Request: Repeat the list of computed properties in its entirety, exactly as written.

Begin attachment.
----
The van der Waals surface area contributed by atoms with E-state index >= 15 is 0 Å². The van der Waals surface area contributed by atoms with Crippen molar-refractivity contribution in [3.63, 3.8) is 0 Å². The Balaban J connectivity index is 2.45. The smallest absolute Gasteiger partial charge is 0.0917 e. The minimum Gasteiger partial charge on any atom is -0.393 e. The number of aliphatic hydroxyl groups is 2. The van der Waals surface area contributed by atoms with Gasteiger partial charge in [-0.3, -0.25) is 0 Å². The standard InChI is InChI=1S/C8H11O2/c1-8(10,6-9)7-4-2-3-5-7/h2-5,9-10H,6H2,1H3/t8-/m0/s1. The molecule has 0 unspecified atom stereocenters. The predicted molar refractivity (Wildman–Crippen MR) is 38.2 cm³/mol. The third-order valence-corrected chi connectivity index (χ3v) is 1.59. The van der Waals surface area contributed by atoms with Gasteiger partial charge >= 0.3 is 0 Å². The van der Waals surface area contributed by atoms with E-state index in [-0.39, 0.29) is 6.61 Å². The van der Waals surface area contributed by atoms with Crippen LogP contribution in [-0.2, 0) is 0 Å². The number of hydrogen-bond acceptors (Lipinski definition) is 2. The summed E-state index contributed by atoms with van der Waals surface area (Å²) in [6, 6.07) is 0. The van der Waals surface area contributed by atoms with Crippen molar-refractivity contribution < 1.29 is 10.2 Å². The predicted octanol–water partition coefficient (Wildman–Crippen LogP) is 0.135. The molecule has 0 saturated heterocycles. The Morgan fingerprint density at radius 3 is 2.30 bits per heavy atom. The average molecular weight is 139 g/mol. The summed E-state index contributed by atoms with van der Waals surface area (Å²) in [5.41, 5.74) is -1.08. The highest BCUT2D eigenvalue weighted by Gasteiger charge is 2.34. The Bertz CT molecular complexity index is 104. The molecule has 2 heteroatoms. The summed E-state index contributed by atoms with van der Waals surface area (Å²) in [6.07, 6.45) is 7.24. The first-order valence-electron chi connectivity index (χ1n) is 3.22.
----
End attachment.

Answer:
The van der Waals surface area contributed by atoms with E-state index >= 15 is 0 Å². The van der Waals surface area contributed by atoms with Crippen molar-refractivity contribution in [3.63, 3.8) is 0 Å². The Balaban J connectivity index is 2.45. The smallest absolute Gasteiger partial charge is 0.0917 e. The minimum Gasteiger partial charge on any atom is -0.393 e. The number of aliphatic hydroxyl groups is 2. The van der Waals surface area contributed by atoms with Gasteiger partial charge in [-0.3, -0.25) is 0 Å². The standard InChI is InChI=1S/C8H11O2/c1-8(10,6-9)7-4-2-3-5-7/h2-5,9-10H,6H2,1H3/t8-/m0/s1. The molecule has 0 unspecified atom stereocenters. The predicted molar refractivity (Wildman–Crippen MR) is 38.2 cm³/mol. The third-order valence-corrected chi connectivity index (χ3v) is 1.59. The van der Waals surface area contributed by atoms with Gasteiger partial charge >= 0.3 is 0 Å². The van der Waals surface area contributed by atoms with E-state index in [-0.39, 0.29) is 6.61 Å². The van der Waals surface area contributed by atoms with Crippen LogP contribution in [-0.2, 0) is 0 Å². The number of hydrogen-bond acceptors (Lipinski definition) is 2. The summed E-state index contributed by atoms with van der Waals surface area (Å²) in [6, 6.07) is 0. The van der Waals surface area contributed by atoms with Crippen molar-refractivity contribution < 1.29 is 10.2 Å². The predicted octanol–water partition coefficient (Wildman–Crippen LogP) is 0.135. The molecule has 0 saturated heterocycles. The Morgan fingerprint density at radius 3 is 2.30 bits per heavy atom. The average molecular weight is 139 g/mol. The summed E-state index contributed by atoms with van der Waals surface area (Å²) in [5.41, 5.74) is -1.08. The highest BCUT2D eigenvalue weighted by Gasteiger charge is 2.34. The Bertz CT molecular complexity index is 104. The molecule has 2 heteroatoms. The summed E-state index contributed by atoms with van der Waals surface area (Å²) in [6.07, 6.45) is 7.24. The first-order valence-electron chi connectivity index (χ1n) is 3.22.